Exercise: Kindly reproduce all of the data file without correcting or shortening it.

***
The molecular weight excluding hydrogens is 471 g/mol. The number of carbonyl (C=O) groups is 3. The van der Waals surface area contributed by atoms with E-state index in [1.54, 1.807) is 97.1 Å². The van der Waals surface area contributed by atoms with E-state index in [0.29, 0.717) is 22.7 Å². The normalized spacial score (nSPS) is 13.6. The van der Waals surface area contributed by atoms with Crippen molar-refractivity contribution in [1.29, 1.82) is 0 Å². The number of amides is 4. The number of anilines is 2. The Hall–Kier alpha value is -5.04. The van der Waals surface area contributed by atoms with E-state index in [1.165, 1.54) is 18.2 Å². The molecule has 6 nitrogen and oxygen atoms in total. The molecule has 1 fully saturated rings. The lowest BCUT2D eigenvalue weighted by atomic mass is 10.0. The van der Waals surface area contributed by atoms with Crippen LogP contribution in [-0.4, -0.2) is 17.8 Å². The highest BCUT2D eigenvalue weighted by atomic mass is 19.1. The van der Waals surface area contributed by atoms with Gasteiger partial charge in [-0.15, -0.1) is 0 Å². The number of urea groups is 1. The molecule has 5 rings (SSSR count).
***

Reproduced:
The molecular weight excluding hydrogens is 471 g/mol. The number of carbonyl (C=O) groups is 3. The van der Waals surface area contributed by atoms with E-state index in [1.54, 1.807) is 97.1 Å². The van der Waals surface area contributed by atoms with E-state index in [0.29, 0.717) is 22.7 Å². The normalized spacial score (nSPS) is 13.6. The van der Waals surface area contributed by atoms with Crippen molar-refractivity contribution in [1.29, 1.82) is 0 Å². The number of amides is 4. The number of anilines is 2. The Hall–Kier alpha value is -5.04. The van der Waals surface area contributed by atoms with E-state index in [1.165, 1.54) is 18.2 Å². The molecule has 6 nitrogen and oxygen atoms in total. The molecule has 1 fully saturated rings. The lowest BCUT2D eigenvalue weighted by atomic mass is 10.0. The van der Waals surface area contributed by atoms with Crippen LogP contribution in [-0.4, -0.2) is 17.8 Å². The highest BCUT2D eigenvalue weighted by atomic mass is 19.1. The van der Waals surface area contributed by atoms with Gasteiger partial charge in [-0.15, -0.1) is 0 Å². The number of urea groups is 1. The molecule has 5 rings (SSSR count).